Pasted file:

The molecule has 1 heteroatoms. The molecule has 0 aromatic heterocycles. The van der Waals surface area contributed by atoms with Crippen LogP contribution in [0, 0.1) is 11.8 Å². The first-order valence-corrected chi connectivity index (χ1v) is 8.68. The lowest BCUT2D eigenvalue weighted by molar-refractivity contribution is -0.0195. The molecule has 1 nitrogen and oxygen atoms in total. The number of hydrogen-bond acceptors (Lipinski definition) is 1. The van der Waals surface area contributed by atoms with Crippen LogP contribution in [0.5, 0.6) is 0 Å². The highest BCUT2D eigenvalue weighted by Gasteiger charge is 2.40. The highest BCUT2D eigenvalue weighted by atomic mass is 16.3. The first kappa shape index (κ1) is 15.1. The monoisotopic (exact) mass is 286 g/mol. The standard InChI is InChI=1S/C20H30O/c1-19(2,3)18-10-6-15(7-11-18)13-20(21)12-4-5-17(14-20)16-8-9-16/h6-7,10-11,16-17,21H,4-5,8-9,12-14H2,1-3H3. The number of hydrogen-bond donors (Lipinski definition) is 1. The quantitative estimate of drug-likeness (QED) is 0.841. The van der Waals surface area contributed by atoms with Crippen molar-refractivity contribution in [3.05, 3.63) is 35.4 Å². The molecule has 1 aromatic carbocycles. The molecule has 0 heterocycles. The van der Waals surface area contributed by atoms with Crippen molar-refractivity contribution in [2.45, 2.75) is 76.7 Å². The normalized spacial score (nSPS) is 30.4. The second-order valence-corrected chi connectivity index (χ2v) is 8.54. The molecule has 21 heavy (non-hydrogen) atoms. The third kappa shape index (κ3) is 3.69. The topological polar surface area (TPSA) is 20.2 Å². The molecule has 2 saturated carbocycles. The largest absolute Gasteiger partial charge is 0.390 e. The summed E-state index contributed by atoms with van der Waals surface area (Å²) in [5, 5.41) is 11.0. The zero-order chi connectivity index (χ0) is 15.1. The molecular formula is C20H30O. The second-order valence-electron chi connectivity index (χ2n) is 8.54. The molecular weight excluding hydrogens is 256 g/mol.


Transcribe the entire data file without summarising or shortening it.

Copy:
The molecule has 1 heteroatoms. The molecule has 0 aromatic heterocycles. The van der Waals surface area contributed by atoms with Crippen LogP contribution in [0, 0.1) is 11.8 Å². The first-order valence-corrected chi connectivity index (χ1v) is 8.68. The lowest BCUT2D eigenvalue weighted by molar-refractivity contribution is -0.0195. The molecule has 1 nitrogen and oxygen atoms in total. The number of hydrogen-bond acceptors (Lipinski definition) is 1. The van der Waals surface area contributed by atoms with Crippen LogP contribution in [0.5, 0.6) is 0 Å². The highest BCUT2D eigenvalue weighted by Gasteiger charge is 2.40. The highest BCUT2D eigenvalue weighted by atomic mass is 16.3. The first kappa shape index (κ1) is 15.1. The monoisotopic (exact) mass is 286 g/mol. The standard InChI is InChI=1S/C20H30O/c1-19(2,3)18-10-6-15(7-11-18)13-20(21)12-4-5-17(14-20)16-8-9-16/h6-7,10-11,16-17,21H,4-5,8-9,12-14H2,1-3H3. The number of hydrogen-bond donors (Lipinski definition) is 1. The quantitative estimate of drug-likeness (QED) is 0.841. The van der Waals surface area contributed by atoms with Crippen molar-refractivity contribution in [3.05, 3.63) is 35.4 Å². The molecule has 1 aromatic carbocycles. The molecule has 0 heterocycles. The van der Waals surface area contributed by atoms with Crippen molar-refractivity contribution in [2.45, 2.75) is 76.7 Å². The normalized spacial score (nSPS) is 30.4. The second-order valence-corrected chi connectivity index (χ2v) is 8.54. The molecule has 21 heavy (non-hydrogen) atoms. The third kappa shape index (κ3) is 3.69. The topological polar surface area (TPSA) is 20.2 Å². The molecule has 2 saturated carbocycles. The largest absolute Gasteiger partial charge is 0.390 e. The summed E-state index contributed by atoms with van der Waals surface area (Å²) in [5, 5.41) is 11.0. The zero-order chi connectivity index (χ0) is 15.1. The molecular formula is C20H30O. The second-order valence-electron chi connectivity index (χ2n) is 8.54. The molecular weight excluding hydrogens is 256 g/mol.